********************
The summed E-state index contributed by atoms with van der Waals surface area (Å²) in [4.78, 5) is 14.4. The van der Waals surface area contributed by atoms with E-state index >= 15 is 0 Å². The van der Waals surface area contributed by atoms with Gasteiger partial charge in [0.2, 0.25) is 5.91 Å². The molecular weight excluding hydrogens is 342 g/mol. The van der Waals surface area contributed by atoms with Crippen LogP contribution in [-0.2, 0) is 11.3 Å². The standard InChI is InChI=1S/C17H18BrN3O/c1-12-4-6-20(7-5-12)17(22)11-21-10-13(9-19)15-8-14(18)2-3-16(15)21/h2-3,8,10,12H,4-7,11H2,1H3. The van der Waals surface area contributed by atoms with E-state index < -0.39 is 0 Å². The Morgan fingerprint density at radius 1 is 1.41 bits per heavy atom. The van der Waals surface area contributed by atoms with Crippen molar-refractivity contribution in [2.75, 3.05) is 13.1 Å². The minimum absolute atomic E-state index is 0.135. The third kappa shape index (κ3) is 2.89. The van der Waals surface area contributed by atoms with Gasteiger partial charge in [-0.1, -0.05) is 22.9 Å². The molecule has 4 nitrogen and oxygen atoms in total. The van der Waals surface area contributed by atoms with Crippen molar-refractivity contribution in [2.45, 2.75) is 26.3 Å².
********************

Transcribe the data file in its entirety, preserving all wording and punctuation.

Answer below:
The summed E-state index contributed by atoms with van der Waals surface area (Å²) in [4.78, 5) is 14.4. The van der Waals surface area contributed by atoms with E-state index >= 15 is 0 Å². The van der Waals surface area contributed by atoms with Gasteiger partial charge in [0.2, 0.25) is 5.91 Å². The molecular weight excluding hydrogens is 342 g/mol. The van der Waals surface area contributed by atoms with Crippen LogP contribution in [-0.2, 0) is 11.3 Å². The standard InChI is InChI=1S/C17H18BrN3O/c1-12-4-6-20(7-5-12)17(22)11-21-10-13(9-19)15-8-14(18)2-3-16(15)21/h2-3,8,10,12H,4-7,11H2,1H3. The van der Waals surface area contributed by atoms with E-state index < -0.39 is 0 Å². The Morgan fingerprint density at radius 1 is 1.41 bits per heavy atom. The van der Waals surface area contributed by atoms with Crippen molar-refractivity contribution in [2.75, 3.05) is 13.1 Å². The minimum absolute atomic E-state index is 0.135. The third kappa shape index (κ3) is 2.89. The van der Waals surface area contributed by atoms with Gasteiger partial charge in [-0.1, -0.05) is 22.9 Å². The molecule has 4 nitrogen and oxygen atoms in total. The van der Waals surface area contributed by atoms with Crippen molar-refractivity contribution in [2.45, 2.75) is 26.3 Å².